Bail-out disguised as bail-in to "save" the Monte dei Paschi bank

CĂLIN RECHEA (translated by Cosmin Ghidoveanu)
Ziarul BURSA #English Section / 23 decembrie 2016

Bail-out disguised as bail-in to "save" the Monte dei Paschi bank

The spasmodic evolution of the shares of Monte dei Paschi (BMPS) on the Milan stock exchange is nearing its end, as the reality of bankruptcy and the need for nationalization can no longer be denied.

BMPS stock yesterday reached a new all-time low (see chart 1) and then recovered for no apparent reason, as if the current and potential shareholders were hoping for a miracle that would save them from the imminent bail-in.

The solution of nationalization, regardless of the way it will be promoted and called by the authorities, was somewhat predictable long before the application of the recapitalization program backed by the Italian state.

Beyond the precarious lending standards, which are reflected in the quality of the portfolio of corporate loans and mortgages, most banking analysts claim that the beginning of the end for Monte dei Paschi was the fateful decision to the buy the Antonveneta bank, at the end of 2007, for 9 billion Euros. The merger process ended in 2013, precisely when the losses of BMPS, which had been hidden through various derivatives trades, were revealed and the bank "benefited" from an initial bail-out, of almost 4 billion Euros.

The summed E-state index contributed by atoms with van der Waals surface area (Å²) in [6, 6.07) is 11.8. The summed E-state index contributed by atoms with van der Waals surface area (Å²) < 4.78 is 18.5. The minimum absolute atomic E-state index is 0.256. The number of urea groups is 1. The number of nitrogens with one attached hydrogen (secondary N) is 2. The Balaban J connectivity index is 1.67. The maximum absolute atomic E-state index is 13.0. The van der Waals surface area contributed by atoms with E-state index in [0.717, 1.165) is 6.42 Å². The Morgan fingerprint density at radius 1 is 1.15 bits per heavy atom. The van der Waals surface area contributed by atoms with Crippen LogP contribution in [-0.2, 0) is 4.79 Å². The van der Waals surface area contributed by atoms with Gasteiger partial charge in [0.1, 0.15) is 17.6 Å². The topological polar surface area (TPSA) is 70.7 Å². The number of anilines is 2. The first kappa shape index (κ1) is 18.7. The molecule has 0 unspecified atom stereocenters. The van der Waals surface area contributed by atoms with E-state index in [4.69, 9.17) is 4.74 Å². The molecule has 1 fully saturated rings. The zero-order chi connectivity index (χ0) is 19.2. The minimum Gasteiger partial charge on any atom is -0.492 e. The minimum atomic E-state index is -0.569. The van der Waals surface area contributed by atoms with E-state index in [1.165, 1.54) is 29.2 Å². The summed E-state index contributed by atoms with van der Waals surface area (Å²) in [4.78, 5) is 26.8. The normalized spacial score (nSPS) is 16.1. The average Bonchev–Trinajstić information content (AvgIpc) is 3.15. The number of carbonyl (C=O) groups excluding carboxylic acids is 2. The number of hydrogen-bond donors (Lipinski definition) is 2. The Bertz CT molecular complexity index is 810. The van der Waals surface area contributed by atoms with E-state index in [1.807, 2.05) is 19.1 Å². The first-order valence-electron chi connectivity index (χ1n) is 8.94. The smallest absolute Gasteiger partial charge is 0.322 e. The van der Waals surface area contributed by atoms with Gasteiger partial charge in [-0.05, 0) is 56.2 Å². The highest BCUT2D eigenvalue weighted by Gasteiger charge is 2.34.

It will be interesting to see if the nationalization process will also include a complete analysis of the way the bank was managed, as well as the naming of those who bear the blame. Between June 2006 and October 2011, it was Mario Draghi who was the Governor of the Bank of Italy.

What exactly did the Bank of Italy oversee during all this time? As a national oversight authority, the Bank of Italy oversees "the careful management of financial institutions and the stability of the financial system", according to its website.

Also, Bank of Italy is designated as the National Competent Authority as part of the Single Supervision Mechanism and it serves the role of National Resolution Authority.

It has now come to the point where the only remaining "savior" is the Italian state, which is itself in a very difficult financial situation.

The 20 billion Euros destined to the financial support of the Monte dei Paschi bank as well as to other banks that are near collapse represents 0.9% of the public debt at the end of October 2016, of 2.223 trillion Euros, according to data from the Bank of Italy. In the first ten months of 2016, the debt has increased by 51 billion, despite the low interest rates generated by the money-printing program of the ECB, after increasing 35.6 billion in 2015.

Sources quoted by Il Sole 24 Ore show that the bail-out of the oldest bank in the world will have several stages and will finish in two or three months. It is extremely important for the program to be credible not just for the bank's creditors, but for depositors as well, who withdrew 14 billion from BMPS in the first nine months of 2016, approximately 11% of the total amount of the deposits, according to a recent Financial Times article.